For eID and ancillary trust services, heterogeneous national legislations make it difficult for users to feel secure when interacting online in cross-border scenarios.

The four main drivers of these problems are:

A: Insufficient scope of the current legal framework

elAS services are pre-requisites for a wide range of electronic interactions such as e-banking, е-government or е-health services. At EU level, there is a limited and imperfect regulatory framework that essentially focuses on e-signatures. There is no specific framework for mutual recognition and acceptance of elD or for ancillary trust services such as time-stamping or e-seals.

B: Lack of coordination between e-signature and eID development

National eIAS infrastructures were developed in isolation without coordination at EU level. The resulting absence of cross-border interoperability of technical solutions creates barriers to e-transactions. The lack of mutual recognition and acceptance is one of the reasons why both users and providers of e-services are sceptical about the deployment of eIAS.

C: Lack of transparency in security guarantees

Strong and harmonised security is essential if trustworthy solutions are to be created. This is particularly relevant for access to services where sensitive personal data are involved, such as e-health. Directive 99/93/EC recognised that legal certainty can only be granted to e-signatures which guarantee security and which are thus sufficiently protected against forgery or fraud (advanced and qualified e-signatures).

The lack of secure eID systems is perceived by users as a major barrier. The lack of a harmonised legal framework for eID means that the security and reliability of official eIDs cannot be objectively determined across borders. This creates cross-border barriers, a consequent lack of trust and a fragmented market.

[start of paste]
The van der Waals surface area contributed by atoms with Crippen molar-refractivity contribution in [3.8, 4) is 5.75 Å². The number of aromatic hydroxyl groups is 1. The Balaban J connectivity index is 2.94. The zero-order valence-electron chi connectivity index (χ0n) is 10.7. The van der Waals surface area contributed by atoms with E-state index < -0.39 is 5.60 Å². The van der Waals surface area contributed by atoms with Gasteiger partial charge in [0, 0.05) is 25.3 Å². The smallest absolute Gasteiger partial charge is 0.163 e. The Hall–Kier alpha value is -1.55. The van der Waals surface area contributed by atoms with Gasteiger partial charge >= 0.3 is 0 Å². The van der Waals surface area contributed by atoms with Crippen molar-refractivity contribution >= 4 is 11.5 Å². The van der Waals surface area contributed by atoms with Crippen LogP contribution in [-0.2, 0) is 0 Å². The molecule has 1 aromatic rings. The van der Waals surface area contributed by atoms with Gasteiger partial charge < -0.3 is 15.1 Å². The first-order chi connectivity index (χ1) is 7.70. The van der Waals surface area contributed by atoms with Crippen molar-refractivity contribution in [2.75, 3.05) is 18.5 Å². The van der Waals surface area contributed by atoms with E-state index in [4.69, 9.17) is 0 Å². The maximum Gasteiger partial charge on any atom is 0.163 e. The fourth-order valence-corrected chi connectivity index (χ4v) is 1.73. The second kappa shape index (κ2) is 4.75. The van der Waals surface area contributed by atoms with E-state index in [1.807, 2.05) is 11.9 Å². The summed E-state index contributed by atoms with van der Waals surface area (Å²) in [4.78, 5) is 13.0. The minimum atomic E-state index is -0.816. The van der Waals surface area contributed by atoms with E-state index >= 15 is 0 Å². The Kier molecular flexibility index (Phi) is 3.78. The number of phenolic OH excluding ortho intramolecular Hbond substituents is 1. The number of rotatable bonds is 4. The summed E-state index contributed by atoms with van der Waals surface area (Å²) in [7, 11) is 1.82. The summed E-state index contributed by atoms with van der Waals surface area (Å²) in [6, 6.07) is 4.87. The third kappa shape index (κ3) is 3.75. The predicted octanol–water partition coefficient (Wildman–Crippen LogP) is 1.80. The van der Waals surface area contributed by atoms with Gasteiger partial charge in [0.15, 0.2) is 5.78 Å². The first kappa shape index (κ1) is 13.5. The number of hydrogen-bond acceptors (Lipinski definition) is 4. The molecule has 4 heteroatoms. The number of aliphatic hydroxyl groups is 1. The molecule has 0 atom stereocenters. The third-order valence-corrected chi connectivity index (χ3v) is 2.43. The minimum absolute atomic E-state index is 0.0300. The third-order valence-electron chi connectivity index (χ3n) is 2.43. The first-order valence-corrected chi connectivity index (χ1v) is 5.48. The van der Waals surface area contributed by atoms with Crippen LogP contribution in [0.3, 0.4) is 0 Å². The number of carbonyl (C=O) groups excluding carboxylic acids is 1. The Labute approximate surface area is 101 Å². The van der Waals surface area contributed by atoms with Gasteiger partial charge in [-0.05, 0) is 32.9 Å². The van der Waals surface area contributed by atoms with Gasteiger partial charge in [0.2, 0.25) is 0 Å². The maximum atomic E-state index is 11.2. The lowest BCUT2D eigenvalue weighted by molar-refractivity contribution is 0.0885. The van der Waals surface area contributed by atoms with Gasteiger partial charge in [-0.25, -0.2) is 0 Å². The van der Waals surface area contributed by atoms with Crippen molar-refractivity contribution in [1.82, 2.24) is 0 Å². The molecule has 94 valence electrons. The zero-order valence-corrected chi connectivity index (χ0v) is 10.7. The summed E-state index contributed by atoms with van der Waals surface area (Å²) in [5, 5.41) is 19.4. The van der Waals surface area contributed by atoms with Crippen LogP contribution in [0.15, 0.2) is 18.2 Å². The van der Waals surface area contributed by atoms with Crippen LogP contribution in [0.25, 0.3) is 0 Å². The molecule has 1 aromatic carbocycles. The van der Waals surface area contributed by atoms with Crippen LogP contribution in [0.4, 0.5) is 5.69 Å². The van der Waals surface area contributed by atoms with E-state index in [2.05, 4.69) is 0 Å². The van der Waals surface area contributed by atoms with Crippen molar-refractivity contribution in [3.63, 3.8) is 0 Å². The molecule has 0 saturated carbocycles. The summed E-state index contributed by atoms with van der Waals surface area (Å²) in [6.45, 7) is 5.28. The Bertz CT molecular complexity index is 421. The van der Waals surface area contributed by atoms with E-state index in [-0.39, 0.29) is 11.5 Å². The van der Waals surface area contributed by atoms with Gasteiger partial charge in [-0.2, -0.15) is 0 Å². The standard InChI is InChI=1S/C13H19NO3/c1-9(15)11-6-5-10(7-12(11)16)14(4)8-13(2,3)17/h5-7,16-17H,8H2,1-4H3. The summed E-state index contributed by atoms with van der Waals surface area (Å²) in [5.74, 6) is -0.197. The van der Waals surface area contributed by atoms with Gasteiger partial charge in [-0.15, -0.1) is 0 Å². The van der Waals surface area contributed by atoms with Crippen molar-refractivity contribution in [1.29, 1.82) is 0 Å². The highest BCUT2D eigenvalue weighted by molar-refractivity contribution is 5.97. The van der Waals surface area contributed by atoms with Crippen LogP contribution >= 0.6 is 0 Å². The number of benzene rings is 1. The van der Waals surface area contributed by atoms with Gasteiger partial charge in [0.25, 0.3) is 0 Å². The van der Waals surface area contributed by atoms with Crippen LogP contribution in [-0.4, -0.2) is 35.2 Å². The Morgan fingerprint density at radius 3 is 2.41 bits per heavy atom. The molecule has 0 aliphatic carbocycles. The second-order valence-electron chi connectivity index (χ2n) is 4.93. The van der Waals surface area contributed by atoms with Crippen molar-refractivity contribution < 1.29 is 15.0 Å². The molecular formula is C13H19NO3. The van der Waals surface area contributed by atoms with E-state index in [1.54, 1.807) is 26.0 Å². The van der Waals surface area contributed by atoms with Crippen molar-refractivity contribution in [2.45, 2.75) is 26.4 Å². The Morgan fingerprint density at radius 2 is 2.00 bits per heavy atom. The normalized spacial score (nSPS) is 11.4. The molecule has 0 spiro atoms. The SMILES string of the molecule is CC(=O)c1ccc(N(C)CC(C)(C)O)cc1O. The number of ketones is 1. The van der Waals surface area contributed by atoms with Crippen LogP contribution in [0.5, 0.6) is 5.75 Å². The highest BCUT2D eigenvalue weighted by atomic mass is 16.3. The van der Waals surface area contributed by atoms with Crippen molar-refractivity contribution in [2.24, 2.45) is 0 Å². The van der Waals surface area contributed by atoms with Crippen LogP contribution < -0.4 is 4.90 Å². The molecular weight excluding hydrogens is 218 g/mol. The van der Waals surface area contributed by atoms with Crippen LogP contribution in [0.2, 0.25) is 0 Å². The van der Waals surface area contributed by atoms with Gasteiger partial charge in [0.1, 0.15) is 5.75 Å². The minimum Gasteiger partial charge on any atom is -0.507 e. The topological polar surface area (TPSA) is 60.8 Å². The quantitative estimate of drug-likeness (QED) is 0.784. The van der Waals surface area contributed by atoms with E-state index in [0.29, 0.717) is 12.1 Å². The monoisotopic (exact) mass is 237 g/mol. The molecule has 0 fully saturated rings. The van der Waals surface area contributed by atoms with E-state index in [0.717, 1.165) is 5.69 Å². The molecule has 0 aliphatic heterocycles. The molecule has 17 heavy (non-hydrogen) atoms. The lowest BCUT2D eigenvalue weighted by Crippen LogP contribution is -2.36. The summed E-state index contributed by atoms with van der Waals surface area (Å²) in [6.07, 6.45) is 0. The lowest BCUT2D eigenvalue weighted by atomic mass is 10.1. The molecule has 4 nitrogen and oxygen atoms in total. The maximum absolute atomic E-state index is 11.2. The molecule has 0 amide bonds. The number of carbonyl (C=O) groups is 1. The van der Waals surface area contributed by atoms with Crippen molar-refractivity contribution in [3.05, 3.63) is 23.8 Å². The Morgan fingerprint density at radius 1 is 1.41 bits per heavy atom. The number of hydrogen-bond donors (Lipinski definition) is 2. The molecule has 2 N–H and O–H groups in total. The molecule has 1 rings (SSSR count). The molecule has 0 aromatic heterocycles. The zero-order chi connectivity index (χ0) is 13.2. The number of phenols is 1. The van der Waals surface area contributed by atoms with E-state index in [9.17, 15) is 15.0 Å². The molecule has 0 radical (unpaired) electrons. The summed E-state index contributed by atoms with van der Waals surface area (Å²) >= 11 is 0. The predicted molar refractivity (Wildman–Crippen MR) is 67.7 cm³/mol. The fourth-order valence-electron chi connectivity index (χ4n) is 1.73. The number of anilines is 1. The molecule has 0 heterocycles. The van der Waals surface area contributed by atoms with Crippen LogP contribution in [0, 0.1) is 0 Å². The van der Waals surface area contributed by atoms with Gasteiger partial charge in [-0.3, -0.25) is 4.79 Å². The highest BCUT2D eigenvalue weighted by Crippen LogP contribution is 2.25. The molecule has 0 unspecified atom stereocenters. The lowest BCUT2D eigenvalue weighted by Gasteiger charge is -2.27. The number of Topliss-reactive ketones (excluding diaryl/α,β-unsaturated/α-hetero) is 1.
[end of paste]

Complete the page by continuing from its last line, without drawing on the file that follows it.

Another concern is ID theft. Secure eIDs can help reduce this risk. Conversely, badly-secured eIDs make it easier for criminals to obtain false or compromised eIDs

D: Lack of awareness/user adoption

The complexity of the technologies used for e-transactions, and the key role played by trusted third parties, create in an environment in which it is difficult to assess trust. In particular, end users, who generally do not have sufficient expertise, must be able to rely on rules which establish clear rights and responsibilities for all stakeholders (trust service providers, end users and governance bodies).

3.           Baseline scenario

The baseline scenario of the initiative is the absence of any new regulatory intervention. It is anticipated that under this scenario, the current problems would evolve as follows:

Fragmentation and interoperability problems would not be solved: Member States would be likely to continue to implement and enforce Directive 99/93/EC.

Legal certainty would not be ensured: the problems generated by the lack of mutual recognition of e-signatures and by the absence of a legal framework regulating the mutual recognition and acceptance of eID and ancillary trust services would impede the legal recognition of a range of cross-border interactions.

User needs would not be fully satisfied: under the current framework, it is not possible to take full advantage of the opportunities offered by technological developments.

Leading European initiatives would not be fully leveraged: EU policies such as the Services, Public Procurement or VAT (e-invoices) Directives, or the ICT-PSP large-scale pilot projects[1] which endeavour to eliminate interoperability challenges and cross-border recognition problems related to certain types of e-interactions would be able to operate only at pilot level due to the lack of a cross-sector legislative framework.

4.           Policy objectives

Four general objectives have been identified: ensuring the development of a digital single market; promoting the development of key cross-border public services; stimulating and strengthening competition in the single market; enhancing user-friendliness (citizens and businesses). These objectives are in line with strategic EU policies such as the EU 2020 Strategy, the Digital Agenda for Europe, the Single Market Act and the Roadmap for Stability and Growth.

Specific objectives express the desired outcomes related to the eIAS market (‘what’) of putting in place operational objective (‘how’). For each specific objective, a number of operational objectives have been identified.

5.           Policy options